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Stalker (1979) Directed by Andrei Tarkovsky This is a beautiful restoration, with Tarkovsky’s previous feature Solaris to follow, courtesy of Mosfilm. Now a “quasi-private” venture, the studio outlived the USSR by adapting successfully to an environment of economic, rather than historical, materialism—meaning that it trades on the many Soviet-era classics it once produced, including Stalker and Solaris. Happily, nothing like the sci-fi apparatus of the earlier film exists in Stalker, though it too is an adaptation...
How to Be Loved (1963) Directed by Wojciech Has In Has’s masterful melodrama, a Polish radio-show personality, Felicja, takes a plane to Paris. During the flight, she reminisces about her experiences in Nazi-occupied Warsaw during World War II. Has, whose passion was to make time vividly felt in cinema, moves fluidly between Felicja’s flight conversations and jitters and her reminiscences: In the latter, we see her as an aspiring ingénue, whose theatrical career dreams are interrupted...
Opening Night (1977) Directed by John Cassavetes A drag of a cigarette. A hefty swig of booze. Amid murmurs of anticipation, renowned actress Myrtle Gordon, in the late summer of her career, makes her entrance on stage at the Orpheum Theater. She is starring in Second Woman, and her adoring fans await what’s to be an unforgettable performance. Cassavetes helms his ninth film, as ever, with a fluid camera, though this time around the movie...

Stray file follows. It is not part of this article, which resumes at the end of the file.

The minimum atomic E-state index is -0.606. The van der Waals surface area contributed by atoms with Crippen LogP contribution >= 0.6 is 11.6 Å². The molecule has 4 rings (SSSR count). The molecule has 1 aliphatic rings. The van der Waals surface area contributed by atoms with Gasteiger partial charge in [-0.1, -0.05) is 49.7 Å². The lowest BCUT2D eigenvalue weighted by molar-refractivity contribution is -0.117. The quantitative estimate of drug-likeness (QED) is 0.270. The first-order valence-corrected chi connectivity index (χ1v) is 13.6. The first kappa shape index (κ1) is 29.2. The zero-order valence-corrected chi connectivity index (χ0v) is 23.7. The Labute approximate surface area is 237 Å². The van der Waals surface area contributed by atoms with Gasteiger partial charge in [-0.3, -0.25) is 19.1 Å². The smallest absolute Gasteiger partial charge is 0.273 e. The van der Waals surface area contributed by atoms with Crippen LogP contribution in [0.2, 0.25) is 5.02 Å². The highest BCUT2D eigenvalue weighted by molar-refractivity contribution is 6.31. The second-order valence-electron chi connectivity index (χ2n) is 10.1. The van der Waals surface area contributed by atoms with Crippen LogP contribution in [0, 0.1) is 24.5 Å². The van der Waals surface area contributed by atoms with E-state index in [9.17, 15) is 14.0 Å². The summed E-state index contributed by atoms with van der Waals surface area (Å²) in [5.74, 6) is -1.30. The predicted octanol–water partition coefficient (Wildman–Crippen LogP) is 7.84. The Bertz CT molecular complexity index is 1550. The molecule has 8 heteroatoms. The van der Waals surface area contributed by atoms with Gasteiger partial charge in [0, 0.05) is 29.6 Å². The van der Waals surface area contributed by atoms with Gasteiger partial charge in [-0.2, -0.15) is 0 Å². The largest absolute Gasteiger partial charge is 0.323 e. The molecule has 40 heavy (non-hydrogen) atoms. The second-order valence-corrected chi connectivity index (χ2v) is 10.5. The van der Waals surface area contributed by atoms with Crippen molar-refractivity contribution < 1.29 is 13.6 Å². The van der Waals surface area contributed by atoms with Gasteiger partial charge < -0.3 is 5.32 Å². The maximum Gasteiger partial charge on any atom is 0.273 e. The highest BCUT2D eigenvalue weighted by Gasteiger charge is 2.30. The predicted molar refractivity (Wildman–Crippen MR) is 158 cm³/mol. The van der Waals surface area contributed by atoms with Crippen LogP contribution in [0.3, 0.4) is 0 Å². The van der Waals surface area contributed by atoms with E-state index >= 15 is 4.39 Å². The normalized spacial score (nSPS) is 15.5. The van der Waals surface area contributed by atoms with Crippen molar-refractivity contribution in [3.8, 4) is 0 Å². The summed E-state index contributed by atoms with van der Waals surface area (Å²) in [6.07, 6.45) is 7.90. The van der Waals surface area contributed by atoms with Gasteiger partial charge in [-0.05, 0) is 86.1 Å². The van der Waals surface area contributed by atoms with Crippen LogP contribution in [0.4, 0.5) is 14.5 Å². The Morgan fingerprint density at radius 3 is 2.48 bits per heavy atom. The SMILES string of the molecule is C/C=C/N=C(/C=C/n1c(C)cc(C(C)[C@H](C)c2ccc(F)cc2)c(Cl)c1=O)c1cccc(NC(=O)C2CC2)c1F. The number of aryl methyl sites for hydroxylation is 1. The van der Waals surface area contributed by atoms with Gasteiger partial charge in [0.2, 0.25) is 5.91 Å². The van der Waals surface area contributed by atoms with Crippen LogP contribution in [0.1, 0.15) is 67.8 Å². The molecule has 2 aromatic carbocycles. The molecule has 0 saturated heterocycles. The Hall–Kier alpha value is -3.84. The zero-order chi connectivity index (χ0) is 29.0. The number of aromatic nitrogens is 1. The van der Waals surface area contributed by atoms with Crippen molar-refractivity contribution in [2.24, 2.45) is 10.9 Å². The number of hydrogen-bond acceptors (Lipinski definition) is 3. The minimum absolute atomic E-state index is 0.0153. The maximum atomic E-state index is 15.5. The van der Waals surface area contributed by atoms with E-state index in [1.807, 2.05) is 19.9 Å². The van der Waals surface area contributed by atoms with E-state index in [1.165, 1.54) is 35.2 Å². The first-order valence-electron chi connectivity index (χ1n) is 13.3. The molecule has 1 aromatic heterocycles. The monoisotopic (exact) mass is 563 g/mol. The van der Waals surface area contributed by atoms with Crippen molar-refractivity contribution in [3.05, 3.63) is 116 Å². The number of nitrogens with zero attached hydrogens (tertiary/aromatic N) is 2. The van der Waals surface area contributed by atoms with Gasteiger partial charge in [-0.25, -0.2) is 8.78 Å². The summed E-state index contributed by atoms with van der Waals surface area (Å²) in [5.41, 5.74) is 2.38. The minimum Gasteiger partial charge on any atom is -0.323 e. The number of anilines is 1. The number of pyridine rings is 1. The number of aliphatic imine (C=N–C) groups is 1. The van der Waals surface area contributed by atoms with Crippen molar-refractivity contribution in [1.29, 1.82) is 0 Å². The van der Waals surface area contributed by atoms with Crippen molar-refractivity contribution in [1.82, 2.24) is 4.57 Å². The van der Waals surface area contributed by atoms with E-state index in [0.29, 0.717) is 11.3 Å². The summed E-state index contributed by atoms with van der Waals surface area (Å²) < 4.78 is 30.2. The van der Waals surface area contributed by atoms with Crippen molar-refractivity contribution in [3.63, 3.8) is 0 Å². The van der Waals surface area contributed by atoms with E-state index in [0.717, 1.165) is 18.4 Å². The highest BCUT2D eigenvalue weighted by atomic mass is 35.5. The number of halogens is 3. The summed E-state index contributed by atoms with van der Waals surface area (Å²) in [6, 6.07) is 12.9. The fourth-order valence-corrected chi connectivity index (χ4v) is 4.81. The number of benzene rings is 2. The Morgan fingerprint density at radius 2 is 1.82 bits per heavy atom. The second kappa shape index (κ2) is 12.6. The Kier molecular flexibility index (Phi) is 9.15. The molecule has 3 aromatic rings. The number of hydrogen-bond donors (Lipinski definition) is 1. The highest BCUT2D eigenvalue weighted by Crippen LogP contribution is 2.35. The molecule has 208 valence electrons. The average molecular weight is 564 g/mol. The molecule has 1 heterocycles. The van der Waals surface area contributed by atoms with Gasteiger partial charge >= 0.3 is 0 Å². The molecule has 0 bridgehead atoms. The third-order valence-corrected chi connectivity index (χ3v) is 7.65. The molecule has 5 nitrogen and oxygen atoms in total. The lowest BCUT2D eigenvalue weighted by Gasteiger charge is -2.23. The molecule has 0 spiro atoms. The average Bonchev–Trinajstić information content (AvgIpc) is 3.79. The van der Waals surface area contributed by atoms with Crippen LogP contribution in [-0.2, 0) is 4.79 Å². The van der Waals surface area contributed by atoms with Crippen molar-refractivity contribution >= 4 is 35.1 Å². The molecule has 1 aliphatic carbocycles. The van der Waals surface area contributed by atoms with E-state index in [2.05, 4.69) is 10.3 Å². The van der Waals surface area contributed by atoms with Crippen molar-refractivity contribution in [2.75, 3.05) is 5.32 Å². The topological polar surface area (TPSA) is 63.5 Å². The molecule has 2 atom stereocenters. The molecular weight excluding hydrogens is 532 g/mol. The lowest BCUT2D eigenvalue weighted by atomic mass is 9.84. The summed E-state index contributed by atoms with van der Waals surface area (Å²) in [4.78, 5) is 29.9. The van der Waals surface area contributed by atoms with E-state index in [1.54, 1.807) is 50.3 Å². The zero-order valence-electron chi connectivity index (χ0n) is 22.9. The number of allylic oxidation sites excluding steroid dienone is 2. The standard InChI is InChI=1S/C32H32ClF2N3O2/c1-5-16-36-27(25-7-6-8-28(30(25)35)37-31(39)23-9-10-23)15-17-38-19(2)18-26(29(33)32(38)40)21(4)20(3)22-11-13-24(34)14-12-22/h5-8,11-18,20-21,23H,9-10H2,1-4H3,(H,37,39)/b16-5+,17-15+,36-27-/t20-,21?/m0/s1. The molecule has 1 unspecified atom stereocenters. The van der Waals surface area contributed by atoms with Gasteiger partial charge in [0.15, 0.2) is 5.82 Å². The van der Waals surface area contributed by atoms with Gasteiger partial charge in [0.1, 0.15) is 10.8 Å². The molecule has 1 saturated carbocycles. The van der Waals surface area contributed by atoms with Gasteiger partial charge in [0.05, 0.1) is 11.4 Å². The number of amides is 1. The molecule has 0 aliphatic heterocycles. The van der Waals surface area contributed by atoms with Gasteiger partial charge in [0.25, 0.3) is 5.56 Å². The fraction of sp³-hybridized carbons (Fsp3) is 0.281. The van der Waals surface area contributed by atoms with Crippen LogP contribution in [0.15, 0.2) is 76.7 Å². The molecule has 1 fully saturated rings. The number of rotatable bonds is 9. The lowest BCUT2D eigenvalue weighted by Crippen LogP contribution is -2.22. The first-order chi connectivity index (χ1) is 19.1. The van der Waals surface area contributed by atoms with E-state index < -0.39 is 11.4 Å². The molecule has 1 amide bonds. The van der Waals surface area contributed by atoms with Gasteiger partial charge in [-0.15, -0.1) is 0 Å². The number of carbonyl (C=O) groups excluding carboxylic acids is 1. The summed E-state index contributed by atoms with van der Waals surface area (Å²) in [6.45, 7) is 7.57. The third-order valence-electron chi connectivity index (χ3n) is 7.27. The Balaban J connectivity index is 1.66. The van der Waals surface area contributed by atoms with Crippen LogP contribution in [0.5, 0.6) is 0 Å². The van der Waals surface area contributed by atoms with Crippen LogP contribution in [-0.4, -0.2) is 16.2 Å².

A Bucket of Blood (1959) Directed by Roger Corman Before he gallivanted into the world of Edgar Allan Poe, Corman made this hysterical, grim comedy highlighting his distaste for the art world and obsession with the macabre. The immortal Dick Miller stars as hapless Walter Paisley, the busboy who wants nothing more than to be accepted by the chichi bohemians at The Yellow Door Cafe. After the slaughter of his landlady’s cat, Paisley creates an avant-garde...

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